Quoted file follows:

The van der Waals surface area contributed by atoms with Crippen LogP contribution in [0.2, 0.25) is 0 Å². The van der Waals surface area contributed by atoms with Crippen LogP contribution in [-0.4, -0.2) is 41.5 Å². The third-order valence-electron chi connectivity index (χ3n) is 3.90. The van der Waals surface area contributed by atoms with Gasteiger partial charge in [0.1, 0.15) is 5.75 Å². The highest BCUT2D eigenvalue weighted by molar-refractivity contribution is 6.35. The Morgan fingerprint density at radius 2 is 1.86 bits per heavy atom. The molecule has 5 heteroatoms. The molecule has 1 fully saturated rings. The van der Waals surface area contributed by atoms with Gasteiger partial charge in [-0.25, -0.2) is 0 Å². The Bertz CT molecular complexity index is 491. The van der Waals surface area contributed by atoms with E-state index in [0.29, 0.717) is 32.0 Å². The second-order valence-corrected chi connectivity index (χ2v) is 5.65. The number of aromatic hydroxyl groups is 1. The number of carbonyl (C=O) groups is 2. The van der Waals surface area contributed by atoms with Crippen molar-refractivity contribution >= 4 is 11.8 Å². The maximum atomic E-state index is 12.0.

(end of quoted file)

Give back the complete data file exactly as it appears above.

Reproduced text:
The van der Waals surface area contributed by atoms with Crippen LogP contribution in [0.2, 0.25) is 0 Å². The van der Waals surface area contributed by atoms with Crippen LogP contribution in [-0.4, -0.2) is 41.5 Å². The third-order valence-electron chi connectivity index (χ3n) is 3.90. The van der Waals surface area contributed by atoms with Gasteiger partial charge in [0.1, 0.15) is 5.75 Å². The highest BCUT2D eigenvalue weighted by molar-refractivity contribution is 6.35. The Morgan fingerprint density at radius 2 is 1.86 bits per heavy atom. The molecule has 5 heteroatoms. The molecule has 1 fully saturated rings. The van der Waals surface area contributed by atoms with Gasteiger partial charge in [-0.25, -0.2) is 0 Å². The Bertz CT molecular complexity index is 491. The van der Waals surface area contributed by atoms with E-state index in [0.29, 0.717) is 32.0 Å². The second-order valence-corrected chi connectivity index (χ2v) is 5.65. The number of aromatic hydroxyl groups is 1. The number of carbonyl (C=O) groups is 2. The van der Waals surface area contributed by atoms with Crippen molar-refractivity contribution >= 4 is 11.8 Å². The maximum atomic E-state index is 12.0.